Lots of people who seek out my copywriting services are concerned about money. Rightfully so. I’m a small business owner too, and I know what it is to have that do-it-yourself mindset. (It’s exhausting!) But entrepreneurs like you and I often overlook very reason to contract a job out in first place. Which is: the terms of contract and amount of money spent are totally controlled by you!
The contracted project affords a win-win situation. This is not You vs. a Corporation; this is just an individual with a need, and a single service provider who can answer that need. Who wouldn’t jump at chance to negotiate a terrific deal on a job that’s done to their exact specifications?
My guess is, biggest reason people shy away from contracted jobs is same reason people don’t do a lot of things: Fear of Unfamiliar. Allow me to familiarize you with ways of freelance writing world. Here’s how to curb copywriting costs while getting most bang for your buck!
Thoroughly research prospective candidates for job. Seek out four or five different writers, carefully examine their work and ask about their qualifications. Request samples from each writer. Check for accuracy, language mastery and appropriate use of tone. Compare rates. You may discover, to your delight, that there are some really talented “newish writers” who will offer you a much better deal than some old veterans out there!
Consider hiring someone who has never written for your field before. Yes, you heard right. So many people shy away from a writer who hasn’t done exactly what they’re looking for. Unless you’re in a really specialized area, there is no reason why a well-rounded writer can’t easily adopt to your tone and style of communication. Let’s say you were looking for someone to write a manual on "how to get through your first year as a corporate professional." You find a writer who’s written a slew of great articles and a smattering of e-books, but never an exact match of your project. Here are three reasons to hire her: 1. She’s an excellent writer, 2. It’s likely she’s worked for a corporation at one time or another, and 2. She’s probably willing to offer a reduced rate because she’d love to add this project to her repetoire.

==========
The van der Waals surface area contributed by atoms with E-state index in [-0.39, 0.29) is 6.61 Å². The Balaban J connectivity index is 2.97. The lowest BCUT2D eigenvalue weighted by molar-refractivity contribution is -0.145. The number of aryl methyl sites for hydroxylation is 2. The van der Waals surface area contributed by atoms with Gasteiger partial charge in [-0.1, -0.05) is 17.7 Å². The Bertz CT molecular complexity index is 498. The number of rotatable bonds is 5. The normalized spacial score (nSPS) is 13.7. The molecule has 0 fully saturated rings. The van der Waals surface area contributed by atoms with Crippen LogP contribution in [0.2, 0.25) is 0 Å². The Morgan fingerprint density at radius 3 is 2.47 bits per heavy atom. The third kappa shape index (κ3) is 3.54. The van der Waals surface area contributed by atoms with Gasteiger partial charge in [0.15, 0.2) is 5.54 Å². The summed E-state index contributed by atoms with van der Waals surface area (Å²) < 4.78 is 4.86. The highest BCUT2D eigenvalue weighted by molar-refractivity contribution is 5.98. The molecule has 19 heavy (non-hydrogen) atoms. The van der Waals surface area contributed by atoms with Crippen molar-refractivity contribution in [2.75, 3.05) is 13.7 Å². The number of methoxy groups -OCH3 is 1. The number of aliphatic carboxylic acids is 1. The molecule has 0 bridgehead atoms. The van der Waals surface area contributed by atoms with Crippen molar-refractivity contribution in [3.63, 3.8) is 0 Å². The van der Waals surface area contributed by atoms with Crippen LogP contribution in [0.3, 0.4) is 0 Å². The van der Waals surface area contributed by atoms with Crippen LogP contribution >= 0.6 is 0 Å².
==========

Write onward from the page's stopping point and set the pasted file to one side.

Fill in all details beforehand. Give copywriter a project overview, some background information on your business, and examples of past projects or a competitor’s work that you’d like to emulate. Make sure you thoroughly describe habits and attitudes of your target audience. Why do this? It’s quickest way to help her understand what you need... and quicker she grasps what you’d like to have her create, faster job will get done to your satisfaction. The faster job gets done, sooner you’re on your way to making big money with your advertising effort!
Expect to haggle. I'm astonished that so many people just turn away from a potentially great working relationship because they’re afraid to make their budgetary needs known. Here’s a little secret about independent contractors: we’re always going to try for highest going rate we can get. Why? We expect YOU to haggle! Shopping for freelance services is a little like going to a peddler’s market. There’s no big scary corporation to call shots and set prices in stone. It’s just you and me playing Let’s Make a Deal. So don’t be intimidated by a freelancer’s “advertised rates.” You’re always welcome to come back with a counter-offer. That’s what we expect you to do!
If you’re not sure of a copywriter’s abilities, give him a few small jobs to start. This is one of greatest advantages of hiring a contractor. You can test him out with a few projects, and if you like his style, hire him back to do more work. If you don’t care for way he handles your projects, you’re free to seek help elsewhere. What are some small jobs you can offer as a trial-run? A press release, a company tagline, a corporate mission statement, a newspaper ad, some headlines for your website.